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Gradebook

Education news and notes from Tampa Bay and Florida

Teachers report less parental support at low-performing schools

28

March

Teachers and staff members at Pinellas County ’s six lowest-performing elementary schools report low levels of parental involvement and support, lack of respect from students, and behavior problems among students.

Survey results from Fairmount Park , Melrose , Lakewood , High Point , Campbell Park and Woodlawn elementary suggest that teachers generally felt confident about district and school leadership and their own abilities. But they didn’t think that parents were involved in children’s learning or supportive.

At Melrose Elementary, for instance, only 20 percent of survey respondents said they agreed that parental support for the school was strong. Only 17.9 percent felt that parents were “actively involved in student learning,” according to the latest climate survey results. At Lakewood the numbers were even lower; 10.9 percent agreed that parental support was strong, while 5.5 percent said that parents were actively involved.

For all but Woodlawn Elementary, the numbers were similarly low when respondents were asked how well students behaved and whether they respected each other and adults. (Woodlawn bucked that trend, with a majority of respondents saying that students were well behaved and respectful.)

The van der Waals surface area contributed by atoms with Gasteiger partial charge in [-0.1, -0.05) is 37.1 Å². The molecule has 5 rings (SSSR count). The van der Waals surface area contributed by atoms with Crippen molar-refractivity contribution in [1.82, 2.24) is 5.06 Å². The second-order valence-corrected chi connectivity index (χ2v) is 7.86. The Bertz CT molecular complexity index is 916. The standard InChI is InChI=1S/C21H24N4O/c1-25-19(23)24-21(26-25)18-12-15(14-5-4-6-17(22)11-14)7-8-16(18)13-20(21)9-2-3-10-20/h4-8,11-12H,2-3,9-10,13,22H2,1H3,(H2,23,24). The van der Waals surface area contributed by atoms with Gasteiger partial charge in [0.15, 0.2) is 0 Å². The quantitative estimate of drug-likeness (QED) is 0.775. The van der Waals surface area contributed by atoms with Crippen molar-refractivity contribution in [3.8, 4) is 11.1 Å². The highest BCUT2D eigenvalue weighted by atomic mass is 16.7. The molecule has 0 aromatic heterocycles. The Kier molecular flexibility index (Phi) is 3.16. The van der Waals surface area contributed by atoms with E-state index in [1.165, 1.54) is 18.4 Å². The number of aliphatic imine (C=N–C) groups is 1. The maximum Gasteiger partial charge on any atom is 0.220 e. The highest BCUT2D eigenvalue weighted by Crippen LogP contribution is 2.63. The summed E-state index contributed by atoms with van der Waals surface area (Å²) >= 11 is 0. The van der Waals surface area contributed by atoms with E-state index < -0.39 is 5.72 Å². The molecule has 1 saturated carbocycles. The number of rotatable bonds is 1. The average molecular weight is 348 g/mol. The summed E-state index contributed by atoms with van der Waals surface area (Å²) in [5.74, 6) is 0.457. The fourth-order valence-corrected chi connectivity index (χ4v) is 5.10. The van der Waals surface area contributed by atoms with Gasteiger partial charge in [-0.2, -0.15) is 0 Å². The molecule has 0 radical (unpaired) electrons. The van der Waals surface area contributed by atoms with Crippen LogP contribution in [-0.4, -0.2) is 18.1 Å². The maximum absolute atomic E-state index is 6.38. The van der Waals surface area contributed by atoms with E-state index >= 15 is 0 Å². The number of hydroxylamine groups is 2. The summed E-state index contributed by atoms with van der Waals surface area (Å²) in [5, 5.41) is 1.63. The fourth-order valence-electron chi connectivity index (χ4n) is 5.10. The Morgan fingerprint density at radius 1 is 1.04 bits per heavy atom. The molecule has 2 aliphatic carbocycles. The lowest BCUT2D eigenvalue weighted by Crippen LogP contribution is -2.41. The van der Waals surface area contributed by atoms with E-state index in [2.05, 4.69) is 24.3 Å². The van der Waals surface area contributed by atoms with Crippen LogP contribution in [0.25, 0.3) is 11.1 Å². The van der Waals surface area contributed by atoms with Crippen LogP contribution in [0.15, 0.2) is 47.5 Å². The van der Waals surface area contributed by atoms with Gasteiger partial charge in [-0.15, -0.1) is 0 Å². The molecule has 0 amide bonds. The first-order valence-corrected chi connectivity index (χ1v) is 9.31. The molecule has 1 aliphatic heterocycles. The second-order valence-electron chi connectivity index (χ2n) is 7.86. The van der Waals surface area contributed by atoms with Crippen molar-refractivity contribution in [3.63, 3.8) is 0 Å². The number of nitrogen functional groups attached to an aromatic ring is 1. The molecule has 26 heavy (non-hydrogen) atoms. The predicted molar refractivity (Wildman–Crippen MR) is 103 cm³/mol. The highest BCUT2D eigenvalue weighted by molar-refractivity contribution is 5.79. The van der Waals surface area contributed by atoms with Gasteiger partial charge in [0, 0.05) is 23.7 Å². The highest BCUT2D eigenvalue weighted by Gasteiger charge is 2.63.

The responses are interesting because numerous studies have shown that students benefit when their parents are involved in their education. Their attendance is higher, their test scores are better, and they have fewer behavior problems. (Within a school, the single biggest predictor for student achievement is the teacher. But school-age children spend the majority of their time with their parents.)  

Parental involvement can be lower in low-income schools – parents might be working two jobs to make ends meet and not have time to volunteer in a classroom. But keep in mind that parental involvement doesn’t necessarily mean attending PTA meetings or participating in a bake sale. Parents have been shown to have a positive effect on student achievement by emphasizing the importance of education, reading to and with their children, and encouraging children in their schoolwork. 

 

 

 

[Last modified: Thursday, March 28, 2013 11:25am]

    

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